HP Bets Big On OpenStack And Hybrid Cloud

HP pledges $1 billion development investment as it launches Helion brand for all cloud products, from new OpenStack distribution to IaaS offerings.

Chris Murphy, Editor, InformationWeek

May 7, 2014

3 Min Read

Interop 2014: 8 Hot Technologies

Interop 2014: 8 Hot Technologies

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Hewlett-Packard is launching its own distribution of the open-source cloud computing management stack OpenStack. The move is part of a push to group all the company's cloud computing offerings under a new brand name: HP Helion.

Hewlett-Packard is making two big bets with the initiative, which it says involves a $1 billion development investment over the next two years. One is that big companies want to get their computing power via a mix of their own private cloud datacenters and pay-as-you-go public cloud providers -- the hybrid cloud model. The second is that they'll manage that cloud environment using open-source software -- OpenStack -- rather than a proprietary management system such as VMware, which most big companies use today in their datacenters in some form.

HP is making its new Helion OpenStack distribution available free in the Community edition now, with plans for a paid Commercial version by June. Companies use software like OpenStack to manage public or private cloud datacenters, letting them shift resources among servers, storage, and networking more dynamically to meet their computing needs. HP also offers consulting and implementation services around Helion and promises a Helion development platform using Cloud Foundry in the third quarter.

[Oracle's "Customer 2 Cloud" strategy aims to spur cloud adoption by mitigating barriers. Read Oracle Lets Customers Shift Money To Cloud Apps.]

HP will also offer its own cloud computing services through its more than 20 datacenters, using the OpenStack platform, and it will brand those under Helion.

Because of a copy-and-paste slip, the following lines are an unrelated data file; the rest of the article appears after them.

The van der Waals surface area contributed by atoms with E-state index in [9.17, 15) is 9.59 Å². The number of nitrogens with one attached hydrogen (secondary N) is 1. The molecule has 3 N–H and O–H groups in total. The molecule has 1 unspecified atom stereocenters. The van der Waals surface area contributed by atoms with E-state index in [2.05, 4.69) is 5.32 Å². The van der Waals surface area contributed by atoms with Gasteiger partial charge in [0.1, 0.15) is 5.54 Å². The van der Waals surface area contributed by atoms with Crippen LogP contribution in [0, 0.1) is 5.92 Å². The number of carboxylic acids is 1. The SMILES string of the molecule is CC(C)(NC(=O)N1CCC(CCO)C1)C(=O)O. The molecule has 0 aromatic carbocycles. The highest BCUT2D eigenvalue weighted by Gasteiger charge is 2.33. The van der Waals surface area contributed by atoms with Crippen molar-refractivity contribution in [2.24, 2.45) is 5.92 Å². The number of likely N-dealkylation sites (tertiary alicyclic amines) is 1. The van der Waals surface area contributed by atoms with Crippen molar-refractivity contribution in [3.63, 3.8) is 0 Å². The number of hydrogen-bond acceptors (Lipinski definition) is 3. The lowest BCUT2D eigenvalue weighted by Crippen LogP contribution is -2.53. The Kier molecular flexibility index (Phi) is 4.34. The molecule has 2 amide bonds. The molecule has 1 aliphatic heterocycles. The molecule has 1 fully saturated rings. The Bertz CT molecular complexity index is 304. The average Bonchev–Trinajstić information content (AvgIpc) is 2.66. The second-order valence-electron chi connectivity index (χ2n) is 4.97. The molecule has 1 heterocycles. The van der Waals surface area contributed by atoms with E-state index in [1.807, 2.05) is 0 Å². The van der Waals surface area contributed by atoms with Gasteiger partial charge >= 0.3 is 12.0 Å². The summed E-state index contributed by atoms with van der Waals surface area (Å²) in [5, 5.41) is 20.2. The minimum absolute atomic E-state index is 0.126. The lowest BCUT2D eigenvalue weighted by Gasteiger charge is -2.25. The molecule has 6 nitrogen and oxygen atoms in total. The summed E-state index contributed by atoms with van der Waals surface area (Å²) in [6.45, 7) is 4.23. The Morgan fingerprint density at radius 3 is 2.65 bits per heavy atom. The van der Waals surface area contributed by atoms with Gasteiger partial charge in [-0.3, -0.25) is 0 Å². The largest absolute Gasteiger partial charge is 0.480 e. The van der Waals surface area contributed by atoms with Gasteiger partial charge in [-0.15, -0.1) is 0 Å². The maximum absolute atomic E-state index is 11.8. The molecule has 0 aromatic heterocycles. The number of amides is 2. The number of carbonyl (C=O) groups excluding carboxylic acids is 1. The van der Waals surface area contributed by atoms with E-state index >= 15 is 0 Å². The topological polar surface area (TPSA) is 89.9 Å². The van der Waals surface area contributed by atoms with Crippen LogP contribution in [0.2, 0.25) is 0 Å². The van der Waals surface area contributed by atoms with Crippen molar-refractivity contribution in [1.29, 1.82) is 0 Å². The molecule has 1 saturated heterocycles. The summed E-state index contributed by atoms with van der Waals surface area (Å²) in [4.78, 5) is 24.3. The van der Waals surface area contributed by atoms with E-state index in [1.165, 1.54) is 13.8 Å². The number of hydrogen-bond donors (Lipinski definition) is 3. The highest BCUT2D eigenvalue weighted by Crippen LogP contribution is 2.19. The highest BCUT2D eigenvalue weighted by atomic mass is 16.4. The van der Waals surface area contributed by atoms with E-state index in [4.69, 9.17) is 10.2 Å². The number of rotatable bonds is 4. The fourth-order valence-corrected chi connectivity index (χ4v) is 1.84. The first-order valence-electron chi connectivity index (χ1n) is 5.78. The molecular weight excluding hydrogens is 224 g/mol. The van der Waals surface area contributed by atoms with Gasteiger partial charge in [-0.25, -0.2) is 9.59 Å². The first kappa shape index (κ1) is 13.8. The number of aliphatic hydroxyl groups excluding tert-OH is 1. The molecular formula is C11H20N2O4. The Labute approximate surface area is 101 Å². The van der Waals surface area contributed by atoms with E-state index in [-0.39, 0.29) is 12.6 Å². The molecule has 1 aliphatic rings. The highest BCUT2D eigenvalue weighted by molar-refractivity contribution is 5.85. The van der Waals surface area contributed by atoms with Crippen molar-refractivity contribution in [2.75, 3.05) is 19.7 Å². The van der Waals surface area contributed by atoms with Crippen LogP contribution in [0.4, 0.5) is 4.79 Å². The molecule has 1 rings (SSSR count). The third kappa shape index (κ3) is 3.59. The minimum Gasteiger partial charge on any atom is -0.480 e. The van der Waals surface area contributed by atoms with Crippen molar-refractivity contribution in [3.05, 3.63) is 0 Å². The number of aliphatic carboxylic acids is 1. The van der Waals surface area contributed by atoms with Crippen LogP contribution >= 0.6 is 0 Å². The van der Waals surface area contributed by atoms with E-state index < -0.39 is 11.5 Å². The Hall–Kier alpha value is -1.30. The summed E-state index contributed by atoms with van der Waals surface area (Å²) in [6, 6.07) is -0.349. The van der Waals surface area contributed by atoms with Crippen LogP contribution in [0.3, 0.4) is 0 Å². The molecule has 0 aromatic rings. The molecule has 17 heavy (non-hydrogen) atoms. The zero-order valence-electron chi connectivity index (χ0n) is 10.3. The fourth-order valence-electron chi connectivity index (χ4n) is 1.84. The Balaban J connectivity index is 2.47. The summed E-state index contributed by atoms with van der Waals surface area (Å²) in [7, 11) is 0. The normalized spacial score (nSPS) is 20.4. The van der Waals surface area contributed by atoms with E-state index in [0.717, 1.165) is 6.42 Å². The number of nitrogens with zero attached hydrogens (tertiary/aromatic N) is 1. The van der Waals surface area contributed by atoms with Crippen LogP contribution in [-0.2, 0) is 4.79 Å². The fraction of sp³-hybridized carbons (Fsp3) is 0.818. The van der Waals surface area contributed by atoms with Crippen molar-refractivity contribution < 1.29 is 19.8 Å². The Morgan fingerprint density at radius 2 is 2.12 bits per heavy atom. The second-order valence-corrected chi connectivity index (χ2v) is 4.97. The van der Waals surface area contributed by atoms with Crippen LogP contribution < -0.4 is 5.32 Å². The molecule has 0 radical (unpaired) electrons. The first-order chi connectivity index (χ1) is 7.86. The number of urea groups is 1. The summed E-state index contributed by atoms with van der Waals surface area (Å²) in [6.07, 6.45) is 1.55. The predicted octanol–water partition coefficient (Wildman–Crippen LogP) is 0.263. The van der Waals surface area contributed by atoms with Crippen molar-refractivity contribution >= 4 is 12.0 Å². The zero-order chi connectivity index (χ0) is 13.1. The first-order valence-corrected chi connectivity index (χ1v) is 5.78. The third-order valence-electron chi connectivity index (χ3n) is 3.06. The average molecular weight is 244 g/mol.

Big companies have been using public cloud infrastructure services such as Amazon Web Services and Microsoft Azure, but (with a few notable exceptions) they've tended to use them in a limited way. Companies often use public cloud for short-term development-and-testing uses, or for computing tasks that aren't critical to day-to-day business.

"The first phase that enterprise did was a bit of lifting and shifting [of existing workloads," says Kerry Bailey, HP senior VP of sales. But the next phase of cloud use will involve developers writing new applications built to run on a cloud datacenter infrastructure. HP argues that they'll want an open-source OpenStack platform so it's easier to move that from a public cloud to an in-house datacenter, or vice versa, if company IT strategy changes. "These customers are looking at cloud and saying 'I don't know what's going to happen in the next two years,'" Bailey says.

HP isn't saying what it will charge companies to use the Commercial version of its Helion OpenStack distribution, but Bailey says that HP potentially "could be very disruptive" by offering a low price for the cloud management software piece. "We could theoretically put that price down very, very low and monetize other parts of our business."

Private clouds are moving rapidly from concept to production. But some fears about expertise and integration still linger. Also in the Private Clouds Step Up issue of InformationWeek: The public cloud and the steam engine have more in common than you might think. (Free registration required.)

About the Author(s)

Chris Murphy

Editor, InformationWeek

Chris Murphy is editor of InformationWeek and co-chair of the InformationWeek Conference. He has been covering technology leadership and CIO strategy issues for InformationWeek since 1999. Before that, he was editor of the Budapest Business Journal, a business newspaper in Hungary; and a daily newspaper reporter in Michigan, where he covered everything from crime to the car industry. Murphy studied economics and journalism at Michigan State University, has an M.B.A. from the University of Virginia, and has passed the Chartered Financial Analyst (CFA) exams.

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